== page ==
All articles in the issue

Related contents

Hungarian Radiology

[High resolution sonography for the examination of peripheral nerves]

JOSEF Böhm

[High-frequency sonography is an important method for the imaging of the peripheral nerves, even though it is rarely used. For the examination of superficially located nerves, currently available transducers with frequencies between 12-17 MHz offer a better axial resolution than even MRI. Sonography is superior to MRI especially for the examination of nerves of the upper extremity. Main indications for the sonography of the nerves are entrapment syndromes, traumatic injuries of the nerves, tumors, polyneuropathies and sonographically-guided interventions. The sensitivity of sonography and electrophysiology in the diagnosis of carpal tunnel syndrome and cubital tunnel syndrome are comparable. The combination of ultrasonography with electrophysiological studies increases the diagnostic yield in carpal and cubital tunnel syndromes. Sonography provides information for planning of peripheral nerve surgery and is helpful in evaluating postoperative complications. In selected cases, sonography can detect nerve lesions that require operative therapy earlier than electrophysiology. With technical enhancements, highfrequency ultrasonography is gaining increasing importance in the routine diagnostics of peripheral nerves lesions.]

Clinical Neuroscience

Cases of inborn errors of metabolism diagnosed in children with autism

CAKAR Emel Nafiye, YILMAZBAS Pınar

Autism spectrum disorder is a neurodevelopmental disorder with a heterogeneous presentation, the etiology of which is not clearly elucidated. In recent years, comorbidity has become more evident with the increase in the frequency of autism and diagnostic possibilities of inborn errors of metabolism. One hundred and seventy-nine patients with diagnosis of autism spectrum disorder who presented to the Pediatric Metabolism outpatient clinic between 01/September/2018-29/February/2020 constituted the study population. The personal information, routine and specific metabolic tests of the patients were analyzed retrospectively. Out of the 3261 patients who presented to our outpatient clinic, 179 (5.48%) were diagnosed with autism spectrum disorder and were included in the study. As a result of specific metabolic examinations performed, 6 (3.3%) patients were diagnosed with inborn errors of metabolism. Two of our patients were diagnosed with classical phenylketonuria, two with classical homocystinuria, one with mucopolysaccharidosis type 3D (Sanfilippo syndrome) and one with 3-methylchrotonyl Co-A carboxylase deficiency. Inborn errors of metabolism may rarely present with autism spectrum disorder symptoms. Careful evaluation of the history, physical examination and additional findings in patients diagnosed with autism spectrum disorder will guide the clinician in the decision-making process and chose the appropriate specific metabolic investigation. An underlying inborn errors of metabolism may be a treatable cause of autism.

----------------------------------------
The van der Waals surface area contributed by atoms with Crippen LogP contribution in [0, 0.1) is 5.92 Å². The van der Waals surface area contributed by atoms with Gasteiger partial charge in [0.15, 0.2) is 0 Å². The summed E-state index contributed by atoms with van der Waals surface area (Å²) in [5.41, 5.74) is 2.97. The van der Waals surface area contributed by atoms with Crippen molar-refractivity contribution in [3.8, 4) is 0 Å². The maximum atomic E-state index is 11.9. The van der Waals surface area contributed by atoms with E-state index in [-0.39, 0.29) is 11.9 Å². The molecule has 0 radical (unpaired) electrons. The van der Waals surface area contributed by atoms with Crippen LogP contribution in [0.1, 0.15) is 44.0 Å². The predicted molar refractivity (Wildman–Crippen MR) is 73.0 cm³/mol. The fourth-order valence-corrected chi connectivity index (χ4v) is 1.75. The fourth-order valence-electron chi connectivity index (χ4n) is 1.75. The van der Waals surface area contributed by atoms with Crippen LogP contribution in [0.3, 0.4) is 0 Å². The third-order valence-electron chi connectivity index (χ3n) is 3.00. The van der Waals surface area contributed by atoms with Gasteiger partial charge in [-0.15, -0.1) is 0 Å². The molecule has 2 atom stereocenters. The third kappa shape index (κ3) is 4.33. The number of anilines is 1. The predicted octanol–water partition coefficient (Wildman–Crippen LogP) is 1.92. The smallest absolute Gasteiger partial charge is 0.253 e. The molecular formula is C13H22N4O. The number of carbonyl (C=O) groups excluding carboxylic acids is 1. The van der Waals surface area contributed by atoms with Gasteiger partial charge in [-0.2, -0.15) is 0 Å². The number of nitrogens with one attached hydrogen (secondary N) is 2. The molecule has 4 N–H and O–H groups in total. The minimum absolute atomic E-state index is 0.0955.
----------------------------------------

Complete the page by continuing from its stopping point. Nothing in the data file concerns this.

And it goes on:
Clinical Neuroscience

Electrophysiological investigation for autonomic dysfunction in patients with myasthenia gravis: A prospective study

NALBANTOGLU Mecbure, AKALIN Ali Mehmet, GUNDUZ Aysegul, KIZILTAN Meral

Myasthenia gravis (MG) is an autoimmune disorder of neuromuscular transmission. Autonomic dysfunction is not a commonly known association with MG. We conducted this study to evaluate autonomic functions in MG & subgroups and to investigate the effects of acetylcholinesterase inhibitors. This study comprised 30 autoimmune MG patients and 30 healthy volunteers. Autonomic tests including sympathetic skin response (SSR) and R-R interval variation analysis (RRIV) was carried out. The tests were performed two times for patients who were under acetylcholinesterase inhibitors during the current assessment. The RRIV rise during hyperventilation was better (p=0.006) and Valsalva ratio (p=0.039) was lower in control group. The SSR amplitudes were lower thereafter drug intake (p=0.030). As much as time went by after drug administration prolonged SSR latencies were obtained (p=0.043).Valsalva ratio was lower in the AchR antibody negative group (p=0.033). The findings showed that both ocular/generalized MG patients have a subclinical parasympathetic abnormality prominent in the AchR antibody negative group and pyridostigmine has a peripheral sympathetic cholinergic noncumulative effect.

Hypertension and nephrology

[About the care of patients with hyperuricaemia and gout]

[This consensus document is intended to provide guidance for the effective and efficient treatment of asymptomatic individuals with high uric acid levels and gout patients.]